Tension between various ethnic communities, has been high in Dudley since the first Commonwealth immigrants settled in the town just after the end of the Second World War, though it has undoubtedly reached its height since a new mosque project was first announced. Dudley was the scene of some of Britain's first race riots in July 1962, when dozens of white men and youths rampaged in the North Street area of the town, vandalising properties in the area where the town's ethnic minorities were concentrated. Black Caribbean immigrants were particularly targeted in these disturbances. Another riot, though less well known than the North Street riots, took place in Dudley in September 1991, when white and Asian youths clashed in the Kates Hill area.[15]

The English Defence League demonstrated in the town centre on 3 April 2010; although there were no injuries, eight people were arrested and there were several instances of criminal damage. A second demonstration took place on 17 July.[16]20 people were arrested in unrest at the demonstration.[17] The English Defence League again demonstrated against the current mosque project on 17 July 2010 and there were severe confrontations and accounts of severe personal injury of visiting protesters.[18]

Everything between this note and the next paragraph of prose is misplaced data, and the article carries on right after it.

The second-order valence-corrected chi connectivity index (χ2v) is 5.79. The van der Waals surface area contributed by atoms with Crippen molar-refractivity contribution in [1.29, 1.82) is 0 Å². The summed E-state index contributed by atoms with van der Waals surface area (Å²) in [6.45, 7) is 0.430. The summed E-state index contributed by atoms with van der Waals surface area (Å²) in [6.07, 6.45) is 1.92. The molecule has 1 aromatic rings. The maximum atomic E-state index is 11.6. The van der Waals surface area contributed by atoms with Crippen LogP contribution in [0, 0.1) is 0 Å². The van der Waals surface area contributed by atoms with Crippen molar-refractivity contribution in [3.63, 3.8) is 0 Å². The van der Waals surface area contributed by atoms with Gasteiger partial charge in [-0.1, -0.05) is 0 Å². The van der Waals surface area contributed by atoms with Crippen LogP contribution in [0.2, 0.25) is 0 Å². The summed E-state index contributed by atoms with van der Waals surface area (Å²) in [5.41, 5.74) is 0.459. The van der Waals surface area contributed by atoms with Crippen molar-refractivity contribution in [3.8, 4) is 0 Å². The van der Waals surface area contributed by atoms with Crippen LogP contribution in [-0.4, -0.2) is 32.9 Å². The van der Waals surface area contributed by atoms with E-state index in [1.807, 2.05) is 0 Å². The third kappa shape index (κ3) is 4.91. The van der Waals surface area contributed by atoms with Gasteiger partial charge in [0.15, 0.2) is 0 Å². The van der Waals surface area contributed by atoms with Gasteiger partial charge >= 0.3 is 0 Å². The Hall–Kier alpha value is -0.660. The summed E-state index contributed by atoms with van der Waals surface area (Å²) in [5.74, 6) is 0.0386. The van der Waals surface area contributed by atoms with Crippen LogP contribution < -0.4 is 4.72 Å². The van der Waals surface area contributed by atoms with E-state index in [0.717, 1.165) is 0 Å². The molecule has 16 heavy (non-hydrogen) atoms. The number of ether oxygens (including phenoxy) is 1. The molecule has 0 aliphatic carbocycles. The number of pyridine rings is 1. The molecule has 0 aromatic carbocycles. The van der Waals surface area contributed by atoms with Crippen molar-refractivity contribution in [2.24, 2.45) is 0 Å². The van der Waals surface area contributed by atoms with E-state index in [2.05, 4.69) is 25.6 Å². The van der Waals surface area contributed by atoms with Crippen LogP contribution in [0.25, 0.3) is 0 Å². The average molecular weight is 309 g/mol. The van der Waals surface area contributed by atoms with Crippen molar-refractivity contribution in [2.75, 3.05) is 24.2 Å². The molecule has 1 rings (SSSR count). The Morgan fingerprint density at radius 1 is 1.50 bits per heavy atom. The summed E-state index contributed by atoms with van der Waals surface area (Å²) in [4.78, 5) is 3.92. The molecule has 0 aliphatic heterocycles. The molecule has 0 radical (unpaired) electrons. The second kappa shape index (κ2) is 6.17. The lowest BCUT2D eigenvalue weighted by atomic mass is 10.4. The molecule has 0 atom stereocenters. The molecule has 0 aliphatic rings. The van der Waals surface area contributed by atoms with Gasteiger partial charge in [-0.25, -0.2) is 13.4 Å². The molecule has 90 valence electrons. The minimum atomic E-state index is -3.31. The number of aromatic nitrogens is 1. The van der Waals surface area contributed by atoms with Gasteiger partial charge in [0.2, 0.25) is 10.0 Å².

Business and industry

The town centre is home to numerous big-name high street retailers. Most of Dudley's shops are concentrated along the main shopping street (named High Street apart from a short length at the foot of the Castle called Castle Street) and two side streets: Stone Street and Wolverhampton Street.

Dudley Market is found on a wide part of High Street but most stalls are now empty. There are three small shopping centres or arcades with entrances on High Street: the Churchill Shopping Centre, the Trident Shopping Centre and the Fountain Arcade.